This is certainly an interesting sociolinguistic discussion, that, as a matter of fact, COULD be discussed within the translators' team if and when needed, given that we currently have translators for both "languages/dialects".

Personally, I think that whether they are dialects of the same language or not, is not an issue. Our goal is to reach more people and make the material understood by as many interested people as possible. Our Serbo-Croatian team volunteered to do even more work that was asked by providing our audience with two different translations, and that says a lot about their caring for the readers/viewers and their commitment to our goal. :thup:
 

Chu

Administrator
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FOTCM Member
Oh, forgot to say that I think you are nitpicking a bit here, Stormy Knight. I can't speak for msasa, but from his post I understood he was also referring to two dialects, even if he didn't use that word. Not everybody (even experts cannot agree, as you said) knows the difference between the definition of a language, a dialect, creole, pidgin, etc.

msasa wrote:

I've studied Cro grammar and syntax enough, and through Bosnian father and wife know something about Ser, to say that Ser and Cro are very similar languages but surely not one and the same.

That is close to the definition of a dialect, which is what you are talking about. Dialects can have a slightly different syntax and grammar apart from their lexicon. I believe that is what msasa was trying to explain, even if it wasn't that clear in his post.

My 2 cents.
 

Avala

Dagobah Resident
msasa said:
. . . and through Bosnian father and wife know something about Ser, to say that Ser and Cro are very similar languages but surely not one and the same . . .

And through MY Bosnian father I have studied Croatian (which indicates so called "differences", which we are talking about :)).

And if I can understand you when I am hearing in Serbian and you are speaking in Croatian that is OK for me. Two or one, whatever, just leave out biblical gloss please if it is possible. I think that it could push people off the prayer.
 

Saša

Dagobah Resident
Ailén said:
Oh, forgot to say that I think you are nitpicking a bit here, Stormy Knight. I can't speak for msasa, but from his post I understood he was also referring to two dialects, even if he didn't use that word. Not everybody (even experts cannot agree, as you said) knows the difference between the definition of a language, a dialect, creole, pidgin, etc.

msasa wrote:

I've studied Cro grammar and syntax enough, and through Bosnian father and wife know something about Ser, to say that Ser and Cro are very similar languages but surely not one and the same.

That is close to the definition of a dialect, which is what you are talking about. Dialects can have a slightly different syntax and grammar apart from their lexicon. I believe that is what msasa was trying to explain, even if it wasn't that clear in his post.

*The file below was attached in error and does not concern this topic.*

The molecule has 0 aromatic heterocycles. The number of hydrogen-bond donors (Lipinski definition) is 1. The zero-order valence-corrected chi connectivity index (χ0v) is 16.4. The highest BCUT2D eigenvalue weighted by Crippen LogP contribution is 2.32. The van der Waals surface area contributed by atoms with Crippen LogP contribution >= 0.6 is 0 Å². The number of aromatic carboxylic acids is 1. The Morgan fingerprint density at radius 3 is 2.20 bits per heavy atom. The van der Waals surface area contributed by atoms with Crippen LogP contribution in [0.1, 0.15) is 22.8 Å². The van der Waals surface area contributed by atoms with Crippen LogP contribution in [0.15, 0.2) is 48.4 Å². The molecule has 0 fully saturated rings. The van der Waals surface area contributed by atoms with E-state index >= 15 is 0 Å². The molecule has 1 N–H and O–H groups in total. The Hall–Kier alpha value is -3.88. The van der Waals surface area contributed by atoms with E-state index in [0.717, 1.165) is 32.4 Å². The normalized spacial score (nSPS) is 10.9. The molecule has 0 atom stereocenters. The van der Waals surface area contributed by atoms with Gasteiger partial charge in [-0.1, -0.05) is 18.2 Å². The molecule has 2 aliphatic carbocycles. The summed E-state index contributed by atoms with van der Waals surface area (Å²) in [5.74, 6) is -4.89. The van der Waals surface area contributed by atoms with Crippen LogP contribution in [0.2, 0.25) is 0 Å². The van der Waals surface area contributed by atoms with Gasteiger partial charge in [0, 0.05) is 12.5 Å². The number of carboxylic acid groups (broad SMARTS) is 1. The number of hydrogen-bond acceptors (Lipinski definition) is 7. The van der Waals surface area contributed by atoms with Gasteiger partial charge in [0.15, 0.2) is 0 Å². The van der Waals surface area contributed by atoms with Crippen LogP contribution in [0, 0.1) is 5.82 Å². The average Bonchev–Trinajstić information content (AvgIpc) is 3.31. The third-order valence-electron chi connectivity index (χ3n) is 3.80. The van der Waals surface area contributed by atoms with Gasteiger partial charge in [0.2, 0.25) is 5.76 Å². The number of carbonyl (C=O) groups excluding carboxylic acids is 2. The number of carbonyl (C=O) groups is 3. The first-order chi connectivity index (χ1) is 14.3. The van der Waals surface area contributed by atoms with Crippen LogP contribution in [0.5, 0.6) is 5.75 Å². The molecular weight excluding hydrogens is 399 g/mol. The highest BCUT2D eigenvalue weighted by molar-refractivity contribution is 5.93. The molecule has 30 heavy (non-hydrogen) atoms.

My 2 cents.

Thanks Ailen.
I didn't know that different dialects of the same languages can have different syntax and grammar, so I used the term "similar but different languages". From this point of view, yes, Cro and Ser can be regarded as two dialects.


Avala said:
msasa said:
. . . and through Bosnian father and wife know something about Ser, to say that Ser and Cro are very similar languages but surely not one and the same . . .

And through MY Bosnian father I have studied Croatian (which indicates so called "differences", which we are talking about :)).

And if I can understand you when I am hearing in Serbian and you are speaking in Croatian that is OK for me. Two or one, whatever, just leave out biblical gloss please if it is possible. I think that it could push people off the prayer.

It seems that Bosnia is connecting our peoples more than it's been dividing them ;D

I agree, the main thing is that we understand each other when speaking our mother tongues.

And I basically agree about the biblical gloss also. But we have to be careful here.
We've all witnessed (on this forum) how word "religion" (regarding FOTCM formation) created a lot of emotional responses because its meaning has been ponerized (if I understand what ponerization means, still have to read Lobaczewski's book).
So, IMO, to not use some word in translation, which would better convey the original meaning, because this word has been used many times by the Church (or who/what-ever), could poor the translation and deprive depth of the original work from the reader, not to mention the limitation we impose on ourselves when doing this.